Rome Diaries - Week 79
May 1, 2009
Last night, just before a fundraising event at a fortress-like building on Janiculum Hill, my dinner companion noticed a photo of Pope John XXIII wearing his wide-brimmed “Saturno” hat. I mention that Pope Benedict revived this practice soon after he was elected. “That’s true,” she said, “but he also went through the papal closets and wore the Santa Claus-style camauro, of Sixtus V and a cape of Pius IV.” Papal tailors quickly fashioned reproductions. The pope had made his point. May 2, 2009
When he was nearing death, Hadrian (76-138), perhaps the most cultured and inquiring of Rome’s emperors, composed five felicitous lines about his soul that have intrigued scholars and poets ever since:
Animula vagula blandula Hospes comesque corporis Quae nunc abibis in loca Pallidula rigida nudula Nec ut soles dabis iocos
Genial, little, vagrant sprite,
Long my body’s friend and guest,
To what place is now thy flight?
Pallid, stark, and naked quite,
Stripped henceforth of joke and jest.
translation by Thomas Spencer Jerome in “Roman Memories”
Although Christianity threatened the pagan enterprise, Hadrian was determined to treat its ideas with the kind of objectivity that only a fancier of Greek philosophy could muster. In History of the Origins of Christianity, Ernest Renan quotes Hadrian’s Christian-friendly reply to the governor of Asia on how to handle Christians:
Hadrian to Minicius Fundanus. I have received the letter which Licinius Granianus, an illustrious man whom you have succeeded, wrote to me. The matter seemed to me to demand inquiry, for fear lest people who are otherwise peacefully disposed may be disquieted, and so a free field be opened to calumniators. If therefore the people of your province have, as they say, any weighty accusations to bring against the Christians, and if they can maintain their accusation before the tribunals, I do not forbid them to take legal steps; but I will not allow them to go on sending petitions and raising tumultuous cries. In such a case, the best thing is for you yourself to hear the matter. Therefore if anyone comes forward as an accuser, and proves that the Christians break the laws, sentence them to punishments commensurate to the gravity of the offence. But, by Hercules, if anybody denounces one of them calumniously, punish the libeler still more severely according to the degree of his malice.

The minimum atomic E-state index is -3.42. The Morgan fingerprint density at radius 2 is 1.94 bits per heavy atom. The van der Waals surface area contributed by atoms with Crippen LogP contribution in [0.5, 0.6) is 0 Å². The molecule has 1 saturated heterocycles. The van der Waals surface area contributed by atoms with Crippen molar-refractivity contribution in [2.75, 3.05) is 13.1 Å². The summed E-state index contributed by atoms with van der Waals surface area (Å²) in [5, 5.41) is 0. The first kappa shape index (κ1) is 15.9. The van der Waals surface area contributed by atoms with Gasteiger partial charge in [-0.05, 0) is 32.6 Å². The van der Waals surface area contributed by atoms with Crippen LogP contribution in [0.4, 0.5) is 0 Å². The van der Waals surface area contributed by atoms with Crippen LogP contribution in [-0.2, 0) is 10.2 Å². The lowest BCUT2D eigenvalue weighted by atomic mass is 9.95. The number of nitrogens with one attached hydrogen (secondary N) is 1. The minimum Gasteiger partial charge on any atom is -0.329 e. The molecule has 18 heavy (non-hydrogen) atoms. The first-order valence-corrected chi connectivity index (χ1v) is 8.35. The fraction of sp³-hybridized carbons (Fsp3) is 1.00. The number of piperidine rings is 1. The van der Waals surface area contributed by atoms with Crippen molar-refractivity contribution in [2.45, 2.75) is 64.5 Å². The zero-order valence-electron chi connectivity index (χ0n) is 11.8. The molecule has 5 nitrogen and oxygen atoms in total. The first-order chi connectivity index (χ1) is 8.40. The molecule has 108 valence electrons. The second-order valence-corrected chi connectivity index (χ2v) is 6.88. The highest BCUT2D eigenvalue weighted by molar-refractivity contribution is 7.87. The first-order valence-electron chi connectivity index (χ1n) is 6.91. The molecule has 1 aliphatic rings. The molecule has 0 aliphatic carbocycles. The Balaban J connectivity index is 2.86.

The emperor was known to be a superstitious man who wished to be inducted into the mystery cult at Eleusius; he also possessed a facile mind and enjoyed a good argument (so long as he won). In short, Hadrian was the kind of ruler Christianity might have done business with, but he was only interested in Christianity’s philosophical side, not in its potential to unify and reinvigorate the empire. It would take two more centuries before the new religion would be seen as an asset rather than a managed threat. Nevertheless, I like to think Hadrian’s tomb, that the magnificent pile on the Tiber with its roof garden of cypress trees and racing chariot touching the sky, might have hinted at a bright future for his “genial, little, vagrant sprite.”